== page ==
Wizards of Waverly Place

TV review by
Emily Ashby, Common Sense Media
Wizards of Waverly Place TV Poster Image
Magic, mischief, and lessons for young tweens.
Popular with kids

Parents say

age 9+
Based on 55 reviews

Kids say

age 8+
Based on 219 reviews

A lot or a little?

The parents' guide to what's in this TV show.

Educational value

The show is primarily intended to entertain, but kids will take away pointers about being a good friend, sibling, and family member.

Positive messages

The show has positive messages about family, responsibility, friendship, honesty, and making good decisions, and each episode includes a lesson that's emphasized at the story's end.

Positive role models & representations

Characters aren't perfect by any means, but they always learn from their mistakes. Typical teen and tween behavior includes sibling arguments, mild rebellion against parental authority (a girl tricks her father so she can go to a clothing sale, for instance), and bickering among female peers. Many teen girl characters are obsessed with physical image, clothes, and shopping.

Violence & scariness

Magical mishaps sometimes result in some bumps or collisions, but it's all fairly benign, and injuries are rare.

Sexy stuff

Some episodes deal with mild boy-girl issues like flirting, crushes, and first kisses.

Language
Consumerism
Drinking, drugs & smoking

What parents need to know

Parents need to know that there's little to worry about in this Disney sitcom about a trio of siblings with magical powers. Each episode offers positive messages about responsibility, honesty, and making good decisions, and characters learn from their mistakes. Teen girls are sometimes portrayed as image-driven and shopping-obsessed, and some mildly rebellious behavior (a girl uses magic to help sneak out of the house for a clothing sale, for example) is common. Older tweens might find the squeaky-clean package a bit on the cheesy side, but it's fine for younger ones.

User Reviews

Adult Written bysydneypine April 9, 2008

beware of waverly place ESPECIALLY if you have a daughter

Diligent parents beware. Alex is a girl obsessed with how she looks and what boy likes her. She fails tests effortlessly and shows no concern for her poor gra... Continue reading
Adult Written byJulia from Sweden June 4, 2014

OK for kids

Obvious Harry Potter/Bewitched copy, and they even acknowledge it. Series finale was a bit disappointing, but the Harry Potter spoofs are the best I've eve... Continue reading
Teen, 17 years old Written byJesusLuvsYew May 14, 2011

Lame.

The "WizardsVs. Angels" episode was very offensive! They made the good angels look like a bunch of giggly idiots who can't protect themselves. Al... Continue reading
Teen, 14 years old Written by96grlpowrCE March 5, 2010

The fact that they gave this an Emmy is almost sickening.

Wizards Of Waverly Place is highly overrated. I'm surprised to see Common Sense calling it wholesome and whatnot. Whoever wrote the review clearly has not... Continue reading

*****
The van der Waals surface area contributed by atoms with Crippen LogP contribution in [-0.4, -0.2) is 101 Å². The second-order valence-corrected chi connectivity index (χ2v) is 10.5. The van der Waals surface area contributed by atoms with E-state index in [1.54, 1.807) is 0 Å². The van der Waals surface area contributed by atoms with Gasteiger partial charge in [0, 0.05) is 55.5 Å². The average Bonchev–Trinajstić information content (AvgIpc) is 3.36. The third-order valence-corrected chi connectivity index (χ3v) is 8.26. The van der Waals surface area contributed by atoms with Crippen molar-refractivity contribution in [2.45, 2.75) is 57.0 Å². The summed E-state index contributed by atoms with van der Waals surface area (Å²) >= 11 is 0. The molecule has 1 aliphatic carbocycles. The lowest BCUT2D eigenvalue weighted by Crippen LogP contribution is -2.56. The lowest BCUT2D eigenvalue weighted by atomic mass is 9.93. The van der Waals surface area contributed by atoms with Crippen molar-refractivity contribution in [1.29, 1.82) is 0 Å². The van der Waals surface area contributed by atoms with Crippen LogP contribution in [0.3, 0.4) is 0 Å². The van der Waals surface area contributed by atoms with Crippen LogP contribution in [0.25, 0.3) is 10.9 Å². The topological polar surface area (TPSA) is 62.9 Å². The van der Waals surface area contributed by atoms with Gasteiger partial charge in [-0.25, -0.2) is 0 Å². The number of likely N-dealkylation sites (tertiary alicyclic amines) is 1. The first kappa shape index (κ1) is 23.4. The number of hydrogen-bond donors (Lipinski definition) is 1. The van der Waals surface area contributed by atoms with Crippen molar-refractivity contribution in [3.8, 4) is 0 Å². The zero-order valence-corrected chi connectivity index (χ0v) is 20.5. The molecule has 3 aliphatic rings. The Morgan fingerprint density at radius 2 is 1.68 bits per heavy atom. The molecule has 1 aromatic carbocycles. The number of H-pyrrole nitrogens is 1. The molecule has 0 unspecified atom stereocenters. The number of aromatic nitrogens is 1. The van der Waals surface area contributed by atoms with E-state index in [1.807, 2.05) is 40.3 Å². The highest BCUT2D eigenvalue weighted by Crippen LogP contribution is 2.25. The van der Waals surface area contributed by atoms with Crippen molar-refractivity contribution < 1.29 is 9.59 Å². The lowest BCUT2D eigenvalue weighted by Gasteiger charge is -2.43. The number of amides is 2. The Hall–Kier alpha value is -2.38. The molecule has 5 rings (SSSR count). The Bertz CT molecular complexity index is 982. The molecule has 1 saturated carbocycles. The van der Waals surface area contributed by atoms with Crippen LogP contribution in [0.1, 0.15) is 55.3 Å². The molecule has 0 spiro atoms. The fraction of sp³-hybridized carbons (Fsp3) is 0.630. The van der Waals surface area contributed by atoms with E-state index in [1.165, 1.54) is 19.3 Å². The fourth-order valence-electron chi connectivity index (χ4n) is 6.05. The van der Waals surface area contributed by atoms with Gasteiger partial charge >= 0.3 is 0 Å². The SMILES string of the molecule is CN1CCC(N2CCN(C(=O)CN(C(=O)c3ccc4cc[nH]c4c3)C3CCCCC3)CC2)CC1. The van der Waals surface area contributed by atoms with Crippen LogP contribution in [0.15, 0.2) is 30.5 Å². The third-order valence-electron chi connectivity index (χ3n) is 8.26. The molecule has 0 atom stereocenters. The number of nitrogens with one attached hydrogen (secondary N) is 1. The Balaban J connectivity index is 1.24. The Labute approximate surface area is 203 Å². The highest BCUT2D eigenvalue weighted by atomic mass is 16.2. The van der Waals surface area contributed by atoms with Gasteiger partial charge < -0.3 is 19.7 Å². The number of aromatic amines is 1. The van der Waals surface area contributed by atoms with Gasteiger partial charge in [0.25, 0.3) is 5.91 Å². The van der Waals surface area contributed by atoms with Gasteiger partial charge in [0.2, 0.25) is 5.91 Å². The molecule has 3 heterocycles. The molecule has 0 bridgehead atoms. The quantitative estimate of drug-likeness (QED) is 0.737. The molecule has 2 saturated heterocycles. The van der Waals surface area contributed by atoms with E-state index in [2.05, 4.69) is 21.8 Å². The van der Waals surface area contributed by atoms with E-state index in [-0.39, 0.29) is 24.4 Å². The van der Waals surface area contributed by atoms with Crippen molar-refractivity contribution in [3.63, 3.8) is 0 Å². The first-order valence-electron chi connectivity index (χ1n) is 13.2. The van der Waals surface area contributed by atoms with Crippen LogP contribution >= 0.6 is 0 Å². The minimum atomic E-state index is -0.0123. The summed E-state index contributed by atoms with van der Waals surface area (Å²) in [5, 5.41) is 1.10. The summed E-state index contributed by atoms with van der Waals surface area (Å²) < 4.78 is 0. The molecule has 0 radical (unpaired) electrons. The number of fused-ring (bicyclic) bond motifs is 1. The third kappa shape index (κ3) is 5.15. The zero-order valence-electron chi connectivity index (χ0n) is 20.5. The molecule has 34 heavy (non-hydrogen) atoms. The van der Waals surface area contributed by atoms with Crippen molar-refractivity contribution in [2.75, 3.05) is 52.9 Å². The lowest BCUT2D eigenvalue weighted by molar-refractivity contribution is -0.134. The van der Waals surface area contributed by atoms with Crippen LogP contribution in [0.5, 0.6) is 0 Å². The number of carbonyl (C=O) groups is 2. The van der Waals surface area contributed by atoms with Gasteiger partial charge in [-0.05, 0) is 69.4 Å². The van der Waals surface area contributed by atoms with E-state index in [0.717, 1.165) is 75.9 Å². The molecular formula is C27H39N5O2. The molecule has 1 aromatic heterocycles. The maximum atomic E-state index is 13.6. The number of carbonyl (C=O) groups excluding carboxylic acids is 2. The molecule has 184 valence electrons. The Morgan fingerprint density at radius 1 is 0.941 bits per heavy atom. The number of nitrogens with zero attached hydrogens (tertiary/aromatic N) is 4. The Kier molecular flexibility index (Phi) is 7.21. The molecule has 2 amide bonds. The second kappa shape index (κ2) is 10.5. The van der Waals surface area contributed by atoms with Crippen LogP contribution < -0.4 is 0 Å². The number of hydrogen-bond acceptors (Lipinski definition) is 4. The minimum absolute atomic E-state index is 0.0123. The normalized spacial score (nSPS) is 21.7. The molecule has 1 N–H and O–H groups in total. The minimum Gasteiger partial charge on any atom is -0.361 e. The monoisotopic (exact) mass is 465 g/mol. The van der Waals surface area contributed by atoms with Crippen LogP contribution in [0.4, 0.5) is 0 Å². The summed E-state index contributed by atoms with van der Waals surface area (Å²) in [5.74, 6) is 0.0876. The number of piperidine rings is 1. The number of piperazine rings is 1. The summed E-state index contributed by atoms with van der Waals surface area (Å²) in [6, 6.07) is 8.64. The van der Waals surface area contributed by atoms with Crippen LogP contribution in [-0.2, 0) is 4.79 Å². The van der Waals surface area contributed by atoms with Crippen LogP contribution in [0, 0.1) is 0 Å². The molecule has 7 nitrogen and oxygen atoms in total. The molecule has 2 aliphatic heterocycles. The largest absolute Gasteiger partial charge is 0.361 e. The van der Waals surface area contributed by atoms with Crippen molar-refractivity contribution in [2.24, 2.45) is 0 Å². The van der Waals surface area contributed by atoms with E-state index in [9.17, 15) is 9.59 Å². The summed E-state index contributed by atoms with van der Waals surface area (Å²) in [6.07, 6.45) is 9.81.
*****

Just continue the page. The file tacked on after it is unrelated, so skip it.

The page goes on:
What's the story?

To casual observers, Justin (David Henrie), Alex (Selena Gomez), and Max Russo (Jake T. Austin) are typical siblings, living in Manhattan with their parents, Jerry (David DeLuise) and Theresa (Maria Canals Barrera). In truth, the siblings are anything but ordinary: They inherited powers from their dad's side of the family and are actually wizards in training, learning the ins and outs of their magical craft. But despite Jerry's best intentions, their focus often strays from his careful instruction when they realize their powers can be used for more entertaining endeavors. As their magical powers strengthen, Justin, Alex, and Max must learn to control them -- and identify appropriate times for their use -- or run the risk of losing them altogether.

Is it any good?

WIZARDS OF WAVERLY PLACE is full of standard Disney TV fare: a nuclear family headed by two devoted (if often outwitted) parents, tweens and teens with woes that young viewers will easily relate to (a snobby rival who lives to embarrass a teen girl, for example), and squeaky-clean content. There's little here to worry parents of the show's target tween audience; while there's often some mild misbehaving of some sort going on, in the end, important lessons are learned and consequences are faced.

If you're looking for a worry-free series to transition your young tween into the next stage of entertainment, Wizards of Waverly Place might be right up your alley. But don't be surprised if older tweens -- who will easily see through the predictable storylines -- find the package a bit hokey.

Talk to your kids about ...

  • Families can talk about how siblings relate to each other. Kids: Do you think the characters' relationships are realistic? If you have siblings, how are the show's characters similar to you and your brothers and sisters? How are they different?

  • Is it ever difficult to get along with siblings? Why? What do you do then?

  • Do you think you would be closer to your family if you all shared a secret like the young wizards in the show do?

TV details

Themes & Topics

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For kids who love magic

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